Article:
Company car market ‘currently stable’, says Fleet Alliance
The company car market remains stable and will continue to play a significant role in corporate travel in line with the switch to electrified vehicles.
So says Fleet Alliance as it highlights that latest HMRC figures showing a decline in the number of company car drivers can be in part attributed to a change in HMRC reported procedures.
As announced last week, provisional HMRC data for 2017/18 shows the number of people paying BiK on company cars fell 50,000 compared to 2016/17; down 5.3% from 940,000 to 890,000 in a single year. The fall comes on the back of a 20,000 drop in reported company car drivers in the previous 2016/17 tax year.
HMRC has said the decline in the reported number of recipients of company cars since April 2016 coincides with the introduction of voluntary payrolling and added that at least part of the apparent reduction may be due to employers moving from submitting P11D returns to collecting tax on company cars through payroll, which means that increasing number of employers are opting not to return P11Ds at the end of the tax year. It’s added that while from 2017-18 employers were able to provide more detailed data about the cars being provided through their FPS (Full Payment Submission), provision of this data was not mandatory until 2018-19.
The BVRLA has said that despite the uncertainty over the figures, it believes a downward trajectory in the number of people paying BiK on company cars will continue until the Government makes changes to the company car tax system.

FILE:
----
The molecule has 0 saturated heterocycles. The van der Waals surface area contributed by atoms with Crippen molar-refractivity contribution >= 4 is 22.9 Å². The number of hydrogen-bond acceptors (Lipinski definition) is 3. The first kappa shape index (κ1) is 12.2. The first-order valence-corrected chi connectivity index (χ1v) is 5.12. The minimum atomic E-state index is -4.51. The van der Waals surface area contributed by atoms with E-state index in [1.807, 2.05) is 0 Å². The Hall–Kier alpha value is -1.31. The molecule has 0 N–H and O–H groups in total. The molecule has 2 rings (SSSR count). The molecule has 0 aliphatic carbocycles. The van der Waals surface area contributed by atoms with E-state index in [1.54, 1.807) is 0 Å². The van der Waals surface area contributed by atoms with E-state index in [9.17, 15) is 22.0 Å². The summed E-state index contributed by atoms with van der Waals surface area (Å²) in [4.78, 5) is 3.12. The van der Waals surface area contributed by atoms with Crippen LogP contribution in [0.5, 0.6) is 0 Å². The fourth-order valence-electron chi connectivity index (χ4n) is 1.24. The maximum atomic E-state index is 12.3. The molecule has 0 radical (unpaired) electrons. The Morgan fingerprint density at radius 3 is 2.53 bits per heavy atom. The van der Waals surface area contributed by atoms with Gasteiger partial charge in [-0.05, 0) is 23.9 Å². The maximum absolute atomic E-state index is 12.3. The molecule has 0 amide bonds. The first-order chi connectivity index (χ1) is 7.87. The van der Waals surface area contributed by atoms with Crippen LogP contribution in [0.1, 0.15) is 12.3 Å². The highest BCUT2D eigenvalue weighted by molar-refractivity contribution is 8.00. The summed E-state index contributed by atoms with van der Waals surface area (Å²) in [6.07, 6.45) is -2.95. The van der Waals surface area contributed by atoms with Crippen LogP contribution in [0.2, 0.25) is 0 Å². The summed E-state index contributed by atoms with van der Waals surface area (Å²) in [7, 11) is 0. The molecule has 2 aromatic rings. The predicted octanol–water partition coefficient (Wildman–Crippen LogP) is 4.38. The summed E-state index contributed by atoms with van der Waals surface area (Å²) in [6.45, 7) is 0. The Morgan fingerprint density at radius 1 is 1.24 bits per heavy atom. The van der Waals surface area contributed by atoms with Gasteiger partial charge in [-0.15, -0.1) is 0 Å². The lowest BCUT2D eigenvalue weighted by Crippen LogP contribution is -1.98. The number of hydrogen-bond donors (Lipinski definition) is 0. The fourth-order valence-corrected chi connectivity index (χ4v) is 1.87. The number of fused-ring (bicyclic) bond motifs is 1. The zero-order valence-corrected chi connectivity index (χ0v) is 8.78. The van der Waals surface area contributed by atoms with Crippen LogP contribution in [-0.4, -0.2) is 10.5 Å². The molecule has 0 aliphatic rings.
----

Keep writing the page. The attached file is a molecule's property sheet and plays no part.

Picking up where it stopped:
And members of the Michelin Fleet Panel – which includes representatives from some of the UK’s biggest leasing, fleet management and rental companies – have also called for clarity from the Government on company car tax changes as they warn not only that tax uncertainty is delaying as many as 250,000 new company car orders but also that the delay in publishing BiK rates risks driving motorists out of company car schemes altogether.
Now, Fleet Alliance has said that stories over the dramatic decline of the company car are both negative and misleading. It adds that the company car remains the second most reported Benefit-in-Kind following private health care and the most valuable; it is currently worth £4,750m in taxable revenue and a further £630m in employer National Insurance Contributions.
It added that although there is uncertainty over the 2016-17 and 2017-18 HMRC figures, previous years have shown stability, having fluctuated between 940,000 and 950,000 since the 2010-11 tax year.
Martin Brown, managing director of the Fleet Alliance Group, commented: “The number of company cars has remained consistent despite repeated stories about its demise and the talking up of alternatives that sidestep Benefit-in-Kind company car tax.
“It should be remembered that the 940,000 company car recipients pay an average of £1,650 each into the Treasury’s Exchequer and contribute positively to funding welfare, health, pensions and education in the UK.”
Brown added that uncertainty over future taxation, the demonisation of diesels and current unavailability of ultra-low emission vehicles had all had destablising influences on company car decision-making.
“Nevertheless, HMRC statistics suggest the company car remains a stable benefit, a fact reflected in our own managed fleet which has grown during the year to 37,000 vehicles worth £1bn. We believe the company car will continue to play a significant role as we move towards greater electrified vehicle availability,” he said.